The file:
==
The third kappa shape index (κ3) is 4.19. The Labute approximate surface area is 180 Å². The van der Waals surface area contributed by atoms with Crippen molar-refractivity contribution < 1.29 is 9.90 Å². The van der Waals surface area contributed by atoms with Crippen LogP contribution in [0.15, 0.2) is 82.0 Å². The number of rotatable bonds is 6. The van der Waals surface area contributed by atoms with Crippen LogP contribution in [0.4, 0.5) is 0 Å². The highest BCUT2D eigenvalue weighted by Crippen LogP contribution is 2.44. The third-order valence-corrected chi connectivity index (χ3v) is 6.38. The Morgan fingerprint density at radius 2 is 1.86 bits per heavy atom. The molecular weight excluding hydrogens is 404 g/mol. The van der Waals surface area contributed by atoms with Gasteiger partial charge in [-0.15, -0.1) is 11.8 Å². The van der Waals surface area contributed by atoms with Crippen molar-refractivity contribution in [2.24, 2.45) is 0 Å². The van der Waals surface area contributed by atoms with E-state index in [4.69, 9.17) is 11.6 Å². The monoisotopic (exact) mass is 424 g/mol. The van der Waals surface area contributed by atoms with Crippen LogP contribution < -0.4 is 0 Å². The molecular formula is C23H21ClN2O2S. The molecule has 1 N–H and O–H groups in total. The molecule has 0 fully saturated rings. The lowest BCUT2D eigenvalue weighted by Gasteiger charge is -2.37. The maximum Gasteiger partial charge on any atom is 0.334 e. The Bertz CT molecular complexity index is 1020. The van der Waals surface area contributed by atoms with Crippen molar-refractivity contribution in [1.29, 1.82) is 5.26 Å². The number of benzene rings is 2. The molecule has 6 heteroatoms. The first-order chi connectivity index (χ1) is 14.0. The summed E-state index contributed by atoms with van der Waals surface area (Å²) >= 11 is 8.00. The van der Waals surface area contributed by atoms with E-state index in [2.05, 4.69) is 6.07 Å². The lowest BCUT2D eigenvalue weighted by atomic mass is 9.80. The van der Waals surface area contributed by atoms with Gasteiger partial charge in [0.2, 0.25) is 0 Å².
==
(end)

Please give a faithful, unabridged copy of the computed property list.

The third kappa shape index (κ3) is 4.19. The Labute approximate surface area is 180 Å². The van der Waals surface area contributed by atoms with Crippen molar-refractivity contribution < 1.29 is 9.90 Å². The van der Waals surface area contributed by atoms with Crippen LogP contribution in [0.15, 0.2) is 82.0 Å². The number of rotatable bonds is 6. The van der Waals surface area contributed by atoms with Crippen LogP contribution in [0.4, 0.5) is 0 Å². The highest BCUT2D eigenvalue weighted by Crippen LogP contribution is 2.44. The third-order valence-corrected chi connectivity index (χ3v) is 6.38. The Morgan fingerprint density at radius 2 is 1.86 bits per heavy atom. The molecular weight excluding hydrogens is 404 g/mol. The van der Waals surface area contributed by atoms with Gasteiger partial charge in [-0.15, -0.1) is 11.8 Å². The van der Waals surface area contributed by atoms with Crippen molar-refractivity contribution in [2.24, 2.45) is 0 Å². The van der Waals surface area contributed by atoms with E-state index in [4.69, 9.17) is 11.6 Å². The monoisotopic (exact) mass is 424 g/mol. The van der Waals surface area contributed by atoms with Crippen LogP contribution < -0.4 is 0 Å². The molecular formula is C23H21ClN2O2S. The molecule has 1 N–H and O–H groups in total. The molecule has 0 fully saturated rings. The lowest BCUT2D eigenvalue weighted by Gasteiger charge is -2.37. The maximum Gasteiger partial charge on any atom is 0.334 e. The Bertz CT molecular complexity index is 1020. The van der Waals surface area contributed by atoms with Crippen molar-refractivity contribution in [1.29, 1.82) is 5.26 Å². The number of benzene rings is 2. The molecule has 6 heteroatoms. The first-order chi connectivity index (χ1) is 14.0. The summed E-state index contributed by atoms with van der Waals surface area (Å²) >= 11 is 8.00. The van der Waals surface area contributed by atoms with E-state index in [2.05, 4.69) is 6.07 Å². The lowest BCUT2D eigenvalue weighted by atomic mass is 9.80. The van der Waals surface area contributed by atoms with Gasteiger partial charge in [0.2, 0.25) is 0 Å².